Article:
By Alka Marwaha
BBC World Service
Italians don't mind paying more for home-grown produce
A text messaging service set up by the Italian government is helping its citizens to haggle on their high street.
The rising cost of food is a growing concern for many people across the world.
There have been protests, and even riots, in countries including Mexico, India and Egypt, clear evidence of the struggle that many people are now facing.
However, if Italians feel that their local food retailer is charging unreasonable prices, they can now call on a new service to help them haggle or walk away.
Thanks to a short message service (SMS) text system set up jointly by the Italian agriculture ministry and consumer associations, shoppers can check the average price of different foods in northern, central and southern Italy.
With prices spiralling out of control in some parts of the world, some people feel that it is high time consumers could check just how much traders are profiting.
Luca Di Maio is a consultant for the Consumer Federation in Rome, and explains that the new system lets consumers type the name of the food product they want to price check into their mobile phone and send a free text message to a dedicated number.
"After a few seconds you will receive an SMS that will tell you the different prices in the different areas of Italy", he says.
BBC reporter Emma Wallis from BBC World Service's Culture Shock programme decided to find out how much 2kg of tomatoes cost in a market in Rome.
She found that the wholesale price of a kilo of cherry tomatoes is 69 euro cents (54p).
Whereas the retail price in the north is 2.9 euros, in central Italy it is 2.8 euros, while in the south its 1.85 euros.
By contrast, for bigger tomatoes the wholesale price is 62 cents compared with 2.15 euros in the north, 1.85 euros in central and 1.50 euros in the south.
However, the tomatoes are bought by the wholesalers for only 22 cents a kilo from the farmers.
Mr Di Maio explains that the problem facing Italian shoppers is that there are a large number of traders and prices can vary hugely between them.
He explains that the price checking system is there to let the consumer know and understand the pricing dynamics of the market, and make a more informed choice.
"We are in a free market and consumers should be able to buy or not buy, or go around and check for better prices", he adds.
Emma Wallis hit the streets of Rome to find out how many people had actually heard about the new price checking service.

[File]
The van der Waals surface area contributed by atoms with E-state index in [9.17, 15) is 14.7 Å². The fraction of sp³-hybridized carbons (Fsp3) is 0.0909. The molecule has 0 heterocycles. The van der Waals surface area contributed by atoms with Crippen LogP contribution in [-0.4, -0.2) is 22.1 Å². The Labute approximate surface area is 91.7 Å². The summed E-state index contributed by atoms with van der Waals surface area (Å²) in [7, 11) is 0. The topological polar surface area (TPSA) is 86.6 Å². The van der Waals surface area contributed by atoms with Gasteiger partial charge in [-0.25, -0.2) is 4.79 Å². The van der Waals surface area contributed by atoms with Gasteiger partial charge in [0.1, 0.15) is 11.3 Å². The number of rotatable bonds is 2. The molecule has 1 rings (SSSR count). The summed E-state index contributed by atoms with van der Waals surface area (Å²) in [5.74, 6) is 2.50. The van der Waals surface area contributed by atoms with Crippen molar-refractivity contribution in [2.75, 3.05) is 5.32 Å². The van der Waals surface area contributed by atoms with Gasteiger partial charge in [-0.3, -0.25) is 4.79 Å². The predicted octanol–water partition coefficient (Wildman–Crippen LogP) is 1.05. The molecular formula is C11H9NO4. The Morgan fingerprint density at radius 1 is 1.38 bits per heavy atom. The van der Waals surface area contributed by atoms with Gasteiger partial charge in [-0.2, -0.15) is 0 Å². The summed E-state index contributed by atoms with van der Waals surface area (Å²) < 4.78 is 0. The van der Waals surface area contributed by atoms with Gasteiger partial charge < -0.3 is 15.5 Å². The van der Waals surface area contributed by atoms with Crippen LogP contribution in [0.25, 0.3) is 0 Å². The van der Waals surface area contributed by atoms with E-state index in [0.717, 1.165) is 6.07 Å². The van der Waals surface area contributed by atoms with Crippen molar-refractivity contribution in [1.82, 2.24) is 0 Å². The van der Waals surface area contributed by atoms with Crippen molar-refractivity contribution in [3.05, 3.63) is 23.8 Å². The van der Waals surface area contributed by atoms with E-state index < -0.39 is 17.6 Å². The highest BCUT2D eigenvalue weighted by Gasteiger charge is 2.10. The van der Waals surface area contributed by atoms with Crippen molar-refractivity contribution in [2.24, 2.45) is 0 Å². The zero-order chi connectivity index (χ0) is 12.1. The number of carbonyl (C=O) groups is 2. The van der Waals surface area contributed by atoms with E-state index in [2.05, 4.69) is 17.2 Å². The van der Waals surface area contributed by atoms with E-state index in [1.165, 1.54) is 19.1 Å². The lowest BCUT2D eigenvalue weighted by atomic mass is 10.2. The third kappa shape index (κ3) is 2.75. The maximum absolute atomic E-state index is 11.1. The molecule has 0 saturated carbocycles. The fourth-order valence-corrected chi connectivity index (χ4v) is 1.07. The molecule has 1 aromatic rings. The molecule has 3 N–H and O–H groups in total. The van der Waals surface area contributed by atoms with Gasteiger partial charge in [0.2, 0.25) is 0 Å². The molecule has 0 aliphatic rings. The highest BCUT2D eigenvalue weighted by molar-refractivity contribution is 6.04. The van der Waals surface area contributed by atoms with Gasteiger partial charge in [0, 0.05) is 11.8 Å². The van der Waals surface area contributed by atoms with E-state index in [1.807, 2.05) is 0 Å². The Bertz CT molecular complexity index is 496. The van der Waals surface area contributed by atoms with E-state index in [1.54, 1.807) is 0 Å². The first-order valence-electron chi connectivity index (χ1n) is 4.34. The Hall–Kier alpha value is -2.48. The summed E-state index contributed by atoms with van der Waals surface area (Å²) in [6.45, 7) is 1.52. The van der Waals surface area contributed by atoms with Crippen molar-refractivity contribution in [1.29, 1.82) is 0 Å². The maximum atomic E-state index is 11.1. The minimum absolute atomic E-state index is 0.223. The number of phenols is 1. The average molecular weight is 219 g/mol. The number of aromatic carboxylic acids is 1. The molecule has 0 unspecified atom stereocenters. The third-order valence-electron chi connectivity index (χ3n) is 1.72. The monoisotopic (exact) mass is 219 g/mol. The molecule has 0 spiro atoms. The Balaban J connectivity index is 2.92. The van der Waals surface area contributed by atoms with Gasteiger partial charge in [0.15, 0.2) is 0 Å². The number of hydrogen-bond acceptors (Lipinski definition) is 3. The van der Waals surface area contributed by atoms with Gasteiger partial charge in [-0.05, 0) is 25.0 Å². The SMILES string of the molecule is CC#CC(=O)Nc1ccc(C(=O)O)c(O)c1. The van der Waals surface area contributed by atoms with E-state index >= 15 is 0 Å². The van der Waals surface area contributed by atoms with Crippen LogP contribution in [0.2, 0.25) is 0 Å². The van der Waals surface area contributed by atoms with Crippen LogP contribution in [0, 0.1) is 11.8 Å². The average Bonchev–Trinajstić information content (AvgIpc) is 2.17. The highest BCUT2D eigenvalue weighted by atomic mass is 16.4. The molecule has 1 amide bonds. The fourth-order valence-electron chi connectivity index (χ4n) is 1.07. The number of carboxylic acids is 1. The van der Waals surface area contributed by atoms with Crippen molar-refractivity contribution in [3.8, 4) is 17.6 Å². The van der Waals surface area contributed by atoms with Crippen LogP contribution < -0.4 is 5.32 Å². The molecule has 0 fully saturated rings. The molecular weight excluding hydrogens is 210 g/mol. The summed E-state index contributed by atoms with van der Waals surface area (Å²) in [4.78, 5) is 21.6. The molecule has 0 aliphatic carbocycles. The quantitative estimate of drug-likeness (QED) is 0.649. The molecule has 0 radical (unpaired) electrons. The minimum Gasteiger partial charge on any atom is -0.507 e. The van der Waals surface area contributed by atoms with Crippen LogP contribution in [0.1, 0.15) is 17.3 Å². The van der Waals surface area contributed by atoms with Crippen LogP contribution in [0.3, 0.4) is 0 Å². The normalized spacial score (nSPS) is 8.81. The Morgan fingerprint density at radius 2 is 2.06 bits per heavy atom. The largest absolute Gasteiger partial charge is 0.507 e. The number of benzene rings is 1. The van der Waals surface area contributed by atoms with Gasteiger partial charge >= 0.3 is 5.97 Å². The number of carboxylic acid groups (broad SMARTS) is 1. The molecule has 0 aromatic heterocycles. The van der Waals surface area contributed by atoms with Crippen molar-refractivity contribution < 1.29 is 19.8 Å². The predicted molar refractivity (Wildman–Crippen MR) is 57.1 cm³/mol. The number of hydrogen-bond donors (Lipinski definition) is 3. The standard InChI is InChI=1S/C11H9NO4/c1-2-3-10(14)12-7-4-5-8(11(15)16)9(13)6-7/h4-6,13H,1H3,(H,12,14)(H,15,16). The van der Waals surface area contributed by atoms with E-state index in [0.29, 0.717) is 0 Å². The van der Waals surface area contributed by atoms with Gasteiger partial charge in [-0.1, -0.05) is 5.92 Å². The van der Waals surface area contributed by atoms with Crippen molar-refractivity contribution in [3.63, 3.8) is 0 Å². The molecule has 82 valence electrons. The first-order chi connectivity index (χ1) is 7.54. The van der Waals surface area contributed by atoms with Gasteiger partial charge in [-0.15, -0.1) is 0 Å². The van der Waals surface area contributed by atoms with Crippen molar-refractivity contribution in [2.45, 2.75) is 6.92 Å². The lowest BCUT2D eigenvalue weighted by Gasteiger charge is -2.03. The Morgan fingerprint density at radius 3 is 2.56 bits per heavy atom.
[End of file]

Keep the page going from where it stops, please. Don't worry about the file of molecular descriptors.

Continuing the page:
Markets are more efficient when you have got more information
"I've heard about this line and I think it's a great idea" said one woman, adding that everyone puts the prices they feel like putting.
"If you stroll down this market for instance, there are courgettes for two euros, 2.5 euros and 1.5 euros, you never know which ones to choose", she adds.
Another woman explains that she would be interested in using the price checking service, but only in certain situations.
"I do my shopping pretty quickly but I do try and check prices when I can. But I trust this stall holder so I wouldn't really need it here," she says.
But she was not sure she would use the service for shops.
According to Tom Standage, business editor at The Economist magazine, markets are more efficient when you have more information.
"If you are in a supermarket and there's a price for tomatoes and that's the only piece of information you have, you've got no idea whether you should be protesting by not buying it," he says.
He explains that for supply and demand to work at its best, consumers need to be able to compare different prices from suppliers on the spot, something the texting service and others like it should help make easier.
"There are even services where you can scan a barcode in with your mobile phone and it tells you how much the internet retailers are selling a particular product for," he says.
If a price is too high, people will not buy the product and the trader will have to drop it, he adds.
With many analysts warning that high food costs are here to stay, Italian consumer are unlikely to be the only ones hoping to find the High Street's best prices.